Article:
Marsha Blackburn (R-Tenn), a staunch opponent of net neutrality, now faces a 10-point deficit in midterm pre-election polls.
It now appears that net neutrality will become a critically important factor in the midterm elections. One early indicator is coming from a staunchly anti-net neutrality candidate who is suddenly struggling to get re-elected.
The candidate in question is Tennessee Republican Marsha Blackburn, who is attempting to move from the House of Representatives to the Senate. Blackburn is fighting for the seat of vacating Tennessee Senator Bob Corker, who has spoken sharply against President Trump and his shifting administration.
Corker has actually backed Blackburn, though Blackburn has been a strongly pro-Trump supporter. But she’s also been ardently against net neutrality, and fiercely supportive of FCC chairman Ajit Pai. Just recently, Blackburn initiated legislation that would make it illegal for individual U.S. states to enact net neutrality laws.
Already, both Washington State and Oregon have passed net neutrality legislation, with California expected to follow suit. That’s a huge problem for mega-ISPs like AT&T and Comcast, who would lose billions if forced to comply with state-by-state neutrality regulations.
Unfortunately for them, the FCC technically lacks the power to enforce a federal-level net neutrality order. All of which makes Blackburn’s proposed legislation critical.
Of course, Blackburn is heavily supported by campaign donations from big broadband providers, including AT&T. Many would say Blackburn has been ‘purchased’ by them.
In fact, there are few legislators more beholden to major ISP donations than Blackburn. “While competition for the telecom corruption crown is fierce, it’s hard to find a politician more beholden to big ISPs than Blackburn,” noted Karl Bode in Motherboard.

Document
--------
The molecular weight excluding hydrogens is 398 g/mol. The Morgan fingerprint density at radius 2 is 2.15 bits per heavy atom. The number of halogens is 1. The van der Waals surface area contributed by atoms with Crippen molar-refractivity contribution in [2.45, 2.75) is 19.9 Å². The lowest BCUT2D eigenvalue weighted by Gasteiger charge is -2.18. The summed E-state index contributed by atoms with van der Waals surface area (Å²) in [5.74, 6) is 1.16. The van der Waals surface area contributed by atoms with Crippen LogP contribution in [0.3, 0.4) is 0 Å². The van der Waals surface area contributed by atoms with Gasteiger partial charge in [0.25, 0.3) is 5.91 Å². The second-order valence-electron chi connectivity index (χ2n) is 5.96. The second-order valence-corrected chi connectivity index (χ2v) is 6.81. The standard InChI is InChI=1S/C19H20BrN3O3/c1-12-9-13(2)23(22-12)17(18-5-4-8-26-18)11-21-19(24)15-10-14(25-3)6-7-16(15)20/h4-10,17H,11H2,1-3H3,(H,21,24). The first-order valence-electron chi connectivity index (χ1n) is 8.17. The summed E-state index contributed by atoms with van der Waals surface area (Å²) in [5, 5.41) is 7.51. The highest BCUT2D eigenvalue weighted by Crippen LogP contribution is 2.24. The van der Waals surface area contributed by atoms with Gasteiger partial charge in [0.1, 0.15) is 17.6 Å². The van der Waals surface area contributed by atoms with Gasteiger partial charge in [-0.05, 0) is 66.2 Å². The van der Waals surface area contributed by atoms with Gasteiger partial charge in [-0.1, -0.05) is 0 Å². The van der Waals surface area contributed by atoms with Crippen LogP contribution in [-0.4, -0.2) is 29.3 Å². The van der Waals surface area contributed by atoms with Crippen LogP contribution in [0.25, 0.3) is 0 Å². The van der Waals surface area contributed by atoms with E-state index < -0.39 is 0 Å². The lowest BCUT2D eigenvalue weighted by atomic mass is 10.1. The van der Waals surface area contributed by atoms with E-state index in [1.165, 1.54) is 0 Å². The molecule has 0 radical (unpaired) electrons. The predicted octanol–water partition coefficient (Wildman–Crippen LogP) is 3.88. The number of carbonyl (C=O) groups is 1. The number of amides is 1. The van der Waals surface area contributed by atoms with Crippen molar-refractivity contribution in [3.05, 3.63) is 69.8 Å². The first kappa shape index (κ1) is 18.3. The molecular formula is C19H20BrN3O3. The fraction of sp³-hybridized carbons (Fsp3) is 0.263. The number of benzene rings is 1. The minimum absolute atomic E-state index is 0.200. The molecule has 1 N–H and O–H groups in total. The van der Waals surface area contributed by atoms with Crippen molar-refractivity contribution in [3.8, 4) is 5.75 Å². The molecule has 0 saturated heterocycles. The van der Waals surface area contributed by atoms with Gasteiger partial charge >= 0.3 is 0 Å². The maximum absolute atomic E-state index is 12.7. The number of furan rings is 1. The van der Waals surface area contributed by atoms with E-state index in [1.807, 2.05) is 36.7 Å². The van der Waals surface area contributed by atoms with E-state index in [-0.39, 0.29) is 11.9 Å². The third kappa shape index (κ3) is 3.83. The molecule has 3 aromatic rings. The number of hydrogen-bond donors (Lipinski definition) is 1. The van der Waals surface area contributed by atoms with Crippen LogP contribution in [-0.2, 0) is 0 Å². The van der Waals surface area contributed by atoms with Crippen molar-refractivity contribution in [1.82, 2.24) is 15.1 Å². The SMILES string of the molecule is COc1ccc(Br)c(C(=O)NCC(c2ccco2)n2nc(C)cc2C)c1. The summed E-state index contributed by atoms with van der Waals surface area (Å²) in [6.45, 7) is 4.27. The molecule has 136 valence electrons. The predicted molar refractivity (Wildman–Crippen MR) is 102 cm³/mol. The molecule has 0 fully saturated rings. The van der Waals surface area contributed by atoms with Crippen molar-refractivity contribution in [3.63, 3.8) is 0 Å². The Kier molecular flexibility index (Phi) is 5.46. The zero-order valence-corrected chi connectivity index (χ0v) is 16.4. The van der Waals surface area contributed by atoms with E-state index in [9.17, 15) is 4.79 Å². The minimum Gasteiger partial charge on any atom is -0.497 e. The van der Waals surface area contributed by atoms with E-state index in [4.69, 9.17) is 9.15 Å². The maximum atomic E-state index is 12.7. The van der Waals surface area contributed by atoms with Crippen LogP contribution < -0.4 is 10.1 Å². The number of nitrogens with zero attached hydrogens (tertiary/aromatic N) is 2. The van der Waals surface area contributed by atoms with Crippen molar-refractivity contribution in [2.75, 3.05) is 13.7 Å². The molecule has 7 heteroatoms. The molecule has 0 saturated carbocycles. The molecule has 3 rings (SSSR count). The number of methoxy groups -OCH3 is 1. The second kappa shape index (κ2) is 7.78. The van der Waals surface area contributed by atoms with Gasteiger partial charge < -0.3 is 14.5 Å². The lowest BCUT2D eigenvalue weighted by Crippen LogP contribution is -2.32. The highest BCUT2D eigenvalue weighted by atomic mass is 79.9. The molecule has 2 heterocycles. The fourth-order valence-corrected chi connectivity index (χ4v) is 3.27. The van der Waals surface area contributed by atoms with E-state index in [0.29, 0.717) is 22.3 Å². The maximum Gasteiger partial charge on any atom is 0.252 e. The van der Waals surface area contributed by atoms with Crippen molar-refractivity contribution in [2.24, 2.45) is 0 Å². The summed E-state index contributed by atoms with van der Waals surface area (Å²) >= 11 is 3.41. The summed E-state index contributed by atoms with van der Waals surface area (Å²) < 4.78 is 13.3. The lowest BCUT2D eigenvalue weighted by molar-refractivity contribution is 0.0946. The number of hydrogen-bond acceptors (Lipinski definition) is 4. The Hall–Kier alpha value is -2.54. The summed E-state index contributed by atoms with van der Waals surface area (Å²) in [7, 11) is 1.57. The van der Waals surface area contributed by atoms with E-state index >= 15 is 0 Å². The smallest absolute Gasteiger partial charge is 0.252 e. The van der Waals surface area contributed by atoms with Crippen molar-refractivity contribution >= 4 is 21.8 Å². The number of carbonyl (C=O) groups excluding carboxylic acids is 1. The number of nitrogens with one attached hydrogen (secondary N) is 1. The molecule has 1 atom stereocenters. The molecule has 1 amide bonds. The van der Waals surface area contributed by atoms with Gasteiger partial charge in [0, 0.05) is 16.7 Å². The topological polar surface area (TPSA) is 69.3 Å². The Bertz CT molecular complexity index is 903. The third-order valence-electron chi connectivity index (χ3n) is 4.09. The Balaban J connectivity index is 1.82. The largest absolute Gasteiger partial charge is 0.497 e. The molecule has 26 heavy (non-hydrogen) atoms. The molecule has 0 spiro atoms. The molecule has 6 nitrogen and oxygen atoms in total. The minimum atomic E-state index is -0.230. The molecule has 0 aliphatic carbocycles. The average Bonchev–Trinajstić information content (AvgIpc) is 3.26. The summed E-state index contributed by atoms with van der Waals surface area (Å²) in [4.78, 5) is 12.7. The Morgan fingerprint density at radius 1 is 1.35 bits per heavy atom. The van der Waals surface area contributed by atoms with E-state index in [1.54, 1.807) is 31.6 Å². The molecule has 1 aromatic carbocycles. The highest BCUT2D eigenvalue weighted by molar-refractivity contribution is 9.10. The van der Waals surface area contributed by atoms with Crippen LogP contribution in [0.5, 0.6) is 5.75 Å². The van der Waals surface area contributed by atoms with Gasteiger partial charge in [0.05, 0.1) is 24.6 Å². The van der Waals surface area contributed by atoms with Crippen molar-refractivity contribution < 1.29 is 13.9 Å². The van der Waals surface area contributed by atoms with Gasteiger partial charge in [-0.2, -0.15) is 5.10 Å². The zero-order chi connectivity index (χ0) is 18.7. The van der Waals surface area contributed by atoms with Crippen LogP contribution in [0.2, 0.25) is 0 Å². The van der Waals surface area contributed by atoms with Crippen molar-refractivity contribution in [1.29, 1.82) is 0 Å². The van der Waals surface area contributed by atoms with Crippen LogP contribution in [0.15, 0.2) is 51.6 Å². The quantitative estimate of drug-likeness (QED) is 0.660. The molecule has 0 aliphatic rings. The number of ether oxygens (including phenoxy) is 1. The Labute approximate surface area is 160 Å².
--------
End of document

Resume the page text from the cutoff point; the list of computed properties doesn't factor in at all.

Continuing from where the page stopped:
“Blackburn has hoovered up telecom sector campaign cash for years, then loyally and routinely opposed every and any effort to hold uncompetitive telecom giants accountable for anti-competitive behavior and poor service.”
But that loyalty could be coming at a very serious price. According to a pre-election poll conducted by Middle Tennessee State University, Blackburn is trailing her opponent, Democrat Phil Bredesen, by 10 points. That’s an incredibly large deficit given that Trump easily won Tennessee’s popular vote by 26 percentage points.
In fact, Tennessee is such a heavily Republican state, it’s almost unthinkable that a candidate like Blackburn is trailing so dramatically in a pre-election poll. Even against a popular Democratic ex-Governor.
The MTSU poll found that a disproportionate number of independents were voting for Bredesen. But a surprising 20 percent of Republicans reported that they’d be voting for the Democrat. Just 5 percent of Democrats indicated a preference for Blackburn in the poll.
Exactly how Blackburn’s unflagging support for companies like Comcast is contributing to the deficit is unclear.
But there’s little question where Blackburn’s loyalties remain when it comes to issues like internet access and privacy. “You’d be hard pressed to find a single instance where Blackburn has stood up to incumbent providers during her 16-year tenure in the House,” Bode continued.
“Blackburn is particularly loyal to AT&T, whose stranglehold over countless state legislatures sometimes teeters on the comical.”
That includes sneaking pro-ISP laws into unrelated bills, including those that prevent municipalities from building their own broadband networks. Now, that sort of behavior could cost candidates like Blackburn their jobs.